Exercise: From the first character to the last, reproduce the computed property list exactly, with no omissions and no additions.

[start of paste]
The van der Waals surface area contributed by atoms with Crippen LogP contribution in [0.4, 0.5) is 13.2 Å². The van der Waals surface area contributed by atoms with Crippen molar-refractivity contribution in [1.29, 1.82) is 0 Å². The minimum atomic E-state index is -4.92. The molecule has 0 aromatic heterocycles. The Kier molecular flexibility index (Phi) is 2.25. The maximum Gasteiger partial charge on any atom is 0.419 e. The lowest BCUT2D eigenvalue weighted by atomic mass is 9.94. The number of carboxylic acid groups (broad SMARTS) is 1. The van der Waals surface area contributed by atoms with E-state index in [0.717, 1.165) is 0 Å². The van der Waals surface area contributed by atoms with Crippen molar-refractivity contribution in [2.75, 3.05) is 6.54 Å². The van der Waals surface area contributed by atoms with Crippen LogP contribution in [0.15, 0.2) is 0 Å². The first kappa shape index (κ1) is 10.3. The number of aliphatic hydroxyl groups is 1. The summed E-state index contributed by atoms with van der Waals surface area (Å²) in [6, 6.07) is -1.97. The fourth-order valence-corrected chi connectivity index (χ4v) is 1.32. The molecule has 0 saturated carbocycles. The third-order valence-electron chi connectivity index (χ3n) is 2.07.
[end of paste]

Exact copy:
The van der Waals surface area contributed by atoms with Crippen LogP contribution in [0.4, 0.5) is 13.2 Å². The van der Waals surface area contributed by atoms with Crippen molar-refractivity contribution in [1.29, 1.82) is 0 Å². The minimum atomic E-state index is -4.92. The molecule has 0 aromatic heterocycles. The Kier molecular flexibility index (Phi) is 2.25. The maximum Gasteiger partial charge on any atom is 0.419 e. The lowest BCUT2D eigenvalue weighted by atomic mass is 9.94. The number of carboxylic acid groups (broad SMARTS) is 1. The van der Waals surface area contributed by atoms with E-state index in [0.717, 1.165) is 0 Å². The van der Waals surface area contributed by atoms with Crippen molar-refractivity contribution in [2.75, 3.05) is 6.54 Å². The van der Waals surface area contributed by atoms with Crippen LogP contribution in [0.15, 0.2) is 0 Å². The first kappa shape index (κ1) is 10.3. The number of aliphatic hydroxyl groups is 1. The summed E-state index contributed by atoms with van der Waals surface area (Å²) in [6, 6.07) is -1.97. The fourth-order valence-corrected chi connectivity index (χ4v) is 1.32. The molecule has 0 saturated carbocycles. The third-order valence-electron chi connectivity index (χ3n) is 2.07.